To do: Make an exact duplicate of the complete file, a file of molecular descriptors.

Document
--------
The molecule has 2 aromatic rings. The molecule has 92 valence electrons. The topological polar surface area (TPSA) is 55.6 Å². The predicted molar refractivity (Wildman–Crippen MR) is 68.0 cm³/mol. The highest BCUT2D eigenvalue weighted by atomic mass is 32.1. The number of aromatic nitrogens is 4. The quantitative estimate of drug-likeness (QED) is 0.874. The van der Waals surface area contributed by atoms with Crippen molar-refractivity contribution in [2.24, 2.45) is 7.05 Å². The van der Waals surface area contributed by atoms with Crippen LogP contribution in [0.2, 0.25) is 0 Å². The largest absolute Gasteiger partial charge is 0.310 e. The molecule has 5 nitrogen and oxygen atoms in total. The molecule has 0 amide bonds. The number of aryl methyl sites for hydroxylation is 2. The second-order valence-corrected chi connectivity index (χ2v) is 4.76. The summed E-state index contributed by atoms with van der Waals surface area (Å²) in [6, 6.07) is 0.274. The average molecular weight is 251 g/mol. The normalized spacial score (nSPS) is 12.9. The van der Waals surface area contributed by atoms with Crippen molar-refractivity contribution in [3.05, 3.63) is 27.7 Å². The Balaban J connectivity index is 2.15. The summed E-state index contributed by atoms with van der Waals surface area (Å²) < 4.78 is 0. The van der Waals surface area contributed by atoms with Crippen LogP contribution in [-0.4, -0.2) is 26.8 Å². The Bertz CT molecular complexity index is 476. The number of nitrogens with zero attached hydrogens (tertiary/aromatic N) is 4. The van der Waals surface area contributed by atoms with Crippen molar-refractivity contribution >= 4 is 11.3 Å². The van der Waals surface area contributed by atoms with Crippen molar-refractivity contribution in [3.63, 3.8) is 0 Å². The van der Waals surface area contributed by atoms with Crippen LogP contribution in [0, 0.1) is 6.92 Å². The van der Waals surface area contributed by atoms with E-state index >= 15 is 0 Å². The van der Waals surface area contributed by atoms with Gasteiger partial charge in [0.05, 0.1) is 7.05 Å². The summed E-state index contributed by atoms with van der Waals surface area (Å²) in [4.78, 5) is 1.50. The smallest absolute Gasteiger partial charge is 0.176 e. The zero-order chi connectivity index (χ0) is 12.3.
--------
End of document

The molecule has 2 aromatic rings. The molecule has 92 valence electrons. The topological polar surface area (TPSA) is 55.6 Å². The predicted molar refractivity (Wildman–Crippen MR) is 68.0 cm³/mol. The highest BCUT2D eigenvalue weighted by atomic mass is 32.1. The number of aromatic nitrogens is 4. The quantitative estimate of drug-likeness (QED) is 0.874. The van der Waals surface area contributed by atoms with Crippen molar-refractivity contribution in [2.24, 2.45) is 7.05 Å². The van der Waals surface area contributed by atoms with Crippen LogP contribution in [0.2, 0.25) is 0 Å². The largest absolute Gasteiger partial charge is 0.310 e. The molecule has 5 nitrogen and oxygen atoms in total. The molecule has 0 amide bonds. The number of aryl methyl sites for hydroxylation is 2. The second-order valence-corrected chi connectivity index (χ2v) is 4.76. The summed E-state index contributed by atoms with van der Waals surface area (Å²) in [6, 6.07) is 0.274. The average molecular weight is 251 g/mol. The normalized spacial score (nSPS) is 12.9. The van der Waals surface area contributed by atoms with Crippen molar-refractivity contribution in [3.05, 3.63) is 27.7 Å². The Balaban J connectivity index is 2.15. The summed E-state index contributed by atoms with van der Waals surface area (Å²) < 4.78 is 0. The van der Waals surface area contributed by atoms with Crippen LogP contribution in [-0.4, -0.2) is 26.8 Å². The Bertz CT molecular complexity index is 476. The number of nitrogens with zero attached hydrogens (tertiary/aromatic N) is 4. The van der Waals surface area contributed by atoms with Crippen molar-refractivity contribution >= 4 is 11.3 Å². The van der Waals surface area contributed by atoms with Crippen molar-refractivity contribution in [3.63, 3.8) is 0 Å². The van der Waals surface area contributed by atoms with Crippen LogP contribution in [0, 0.1) is 6.92 Å². The van der Waals surface area contributed by atoms with E-state index >= 15 is 0 Å². The van der Waals surface area contributed by atoms with Gasteiger partial charge in [0.05, 0.1) is 7.05 Å². The summed E-state index contributed by atoms with van der Waals surface area (Å²) in [4.78, 5) is 1.50. The smallest absolute Gasteiger partial charge is 0.176 e. The zero-order chi connectivity index (χ0) is 12.3.